Due to the massive size of the equine abdomen, radiography of this area requires a very powerful x-ray generator to penetrate and create a diagnostic image. These high output x-ray machines are generally found only in large university teaching hospitals and large private practices.
Abdominal radiographs in adult horses are mostly taken when sand accumulation or enteroliths are suspected.
While a horse is standing, a powerful x-ray generator, usually mounted on a track or rolling cart, is positioned on one side of the horse. An image capture plate (either x-ray cassette with film or digital image capture) is positioned on the other side. X-rays pass through the horse and expose the image capture device. As with much of equine radiography today, in most cases, a digital image is created.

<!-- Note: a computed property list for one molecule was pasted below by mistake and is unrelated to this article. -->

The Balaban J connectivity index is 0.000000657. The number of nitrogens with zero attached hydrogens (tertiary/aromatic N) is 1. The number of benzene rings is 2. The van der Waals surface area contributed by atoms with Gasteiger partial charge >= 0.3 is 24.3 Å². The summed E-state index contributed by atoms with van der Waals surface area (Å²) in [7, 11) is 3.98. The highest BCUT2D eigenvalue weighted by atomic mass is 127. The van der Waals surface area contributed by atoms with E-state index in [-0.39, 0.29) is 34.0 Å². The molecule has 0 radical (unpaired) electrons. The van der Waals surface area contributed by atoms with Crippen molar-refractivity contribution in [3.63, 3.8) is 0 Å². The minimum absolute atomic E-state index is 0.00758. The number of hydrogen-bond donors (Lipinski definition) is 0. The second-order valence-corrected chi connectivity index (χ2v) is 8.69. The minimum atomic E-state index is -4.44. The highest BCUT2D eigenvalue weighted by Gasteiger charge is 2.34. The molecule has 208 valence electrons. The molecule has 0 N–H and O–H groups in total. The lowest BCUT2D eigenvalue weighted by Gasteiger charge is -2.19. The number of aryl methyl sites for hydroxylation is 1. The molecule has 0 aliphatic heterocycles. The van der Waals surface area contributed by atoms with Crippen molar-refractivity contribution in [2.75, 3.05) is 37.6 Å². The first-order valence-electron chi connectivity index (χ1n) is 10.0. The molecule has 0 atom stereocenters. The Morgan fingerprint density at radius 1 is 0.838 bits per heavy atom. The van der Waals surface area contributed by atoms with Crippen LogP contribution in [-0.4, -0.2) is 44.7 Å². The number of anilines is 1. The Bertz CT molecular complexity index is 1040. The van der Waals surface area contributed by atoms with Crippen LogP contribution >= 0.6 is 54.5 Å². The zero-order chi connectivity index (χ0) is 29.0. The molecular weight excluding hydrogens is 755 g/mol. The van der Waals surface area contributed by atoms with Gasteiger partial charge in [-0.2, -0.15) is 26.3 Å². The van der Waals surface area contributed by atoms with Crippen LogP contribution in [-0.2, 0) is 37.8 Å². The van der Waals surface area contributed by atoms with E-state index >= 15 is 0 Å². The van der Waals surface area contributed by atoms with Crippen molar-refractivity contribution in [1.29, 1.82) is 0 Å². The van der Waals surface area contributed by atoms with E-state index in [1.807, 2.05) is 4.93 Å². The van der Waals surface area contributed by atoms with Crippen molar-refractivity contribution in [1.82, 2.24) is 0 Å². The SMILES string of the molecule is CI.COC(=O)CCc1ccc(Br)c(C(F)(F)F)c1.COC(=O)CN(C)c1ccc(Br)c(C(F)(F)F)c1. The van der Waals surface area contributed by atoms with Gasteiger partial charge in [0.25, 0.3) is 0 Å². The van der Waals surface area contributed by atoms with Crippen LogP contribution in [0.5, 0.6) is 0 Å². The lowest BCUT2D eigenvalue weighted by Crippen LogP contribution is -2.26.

Reasons to UseRelated Observations
This diagnostic is helpful in confirming or ruling out the presence of an enterolith or sand accumulation in the abdomen. Both enterolith and sand are called "radio-dense", meaning that they show up brightly on a radiograph because the x-rays penetrate them poorly.
The proper equipment needed for abdominal x-ray are usually only found at large teaching hospitals and private referral hospitals. Typical x-ray equipment does not have the power to penetrate the abdomen of an average adult horse abdomen.
Although this is a very useful technique for detecting enteroliths, it is also possible to miss an enterolith using this diagnostic.
Abdominal radiography has limited use in the adult horse for making diagnoses other than sand and enteroliths.
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